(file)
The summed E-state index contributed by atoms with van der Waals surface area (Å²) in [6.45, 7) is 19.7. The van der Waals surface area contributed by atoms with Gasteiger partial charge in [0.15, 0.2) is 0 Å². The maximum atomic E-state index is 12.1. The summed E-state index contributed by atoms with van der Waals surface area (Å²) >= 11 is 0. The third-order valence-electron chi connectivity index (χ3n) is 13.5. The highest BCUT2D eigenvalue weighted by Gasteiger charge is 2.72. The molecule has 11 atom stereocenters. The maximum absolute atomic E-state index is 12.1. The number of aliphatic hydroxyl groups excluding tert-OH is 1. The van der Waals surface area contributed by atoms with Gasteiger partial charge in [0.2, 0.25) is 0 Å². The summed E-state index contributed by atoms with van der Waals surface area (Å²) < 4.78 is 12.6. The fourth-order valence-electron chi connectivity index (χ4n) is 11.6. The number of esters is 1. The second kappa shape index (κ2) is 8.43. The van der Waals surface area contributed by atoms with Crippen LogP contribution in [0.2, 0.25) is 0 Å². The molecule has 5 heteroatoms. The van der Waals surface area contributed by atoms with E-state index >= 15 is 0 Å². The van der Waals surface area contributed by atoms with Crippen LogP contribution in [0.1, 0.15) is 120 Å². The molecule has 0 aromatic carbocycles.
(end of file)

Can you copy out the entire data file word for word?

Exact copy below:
The summed E-state index contributed by atoms with van der Waals surface area (Å²) in [6.45, 7) is 19.7. The van der Waals surface area contributed by atoms with Gasteiger partial charge in [0.15, 0.2) is 0 Å². The maximum atomic E-state index is 12.1. The summed E-state index contributed by atoms with van der Waals surface area (Å²) >= 11 is 0. The third-order valence-electron chi connectivity index (χ3n) is 13.5. The highest BCUT2D eigenvalue weighted by Gasteiger charge is 2.72. The molecule has 11 atom stereocenters. The maximum absolute atomic E-state index is 12.1. The number of aliphatic hydroxyl groups excluding tert-OH is 1. The van der Waals surface area contributed by atoms with Gasteiger partial charge in [0.2, 0.25) is 0 Å². The summed E-state index contributed by atoms with van der Waals surface area (Å²) < 4.78 is 12.6. The fourth-order valence-electron chi connectivity index (χ4n) is 11.6. The number of esters is 1. The second kappa shape index (κ2) is 8.43. The van der Waals surface area contributed by atoms with Crippen LogP contribution in [0.2, 0.25) is 0 Å². The molecule has 5 heteroatoms. The van der Waals surface area contributed by atoms with E-state index >= 15 is 0 Å². The van der Waals surface area contributed by atoms with Crippen LogP contribution in [0.1, 0.15) is 120 Å². The molecule has 0 aromatic carbocycles.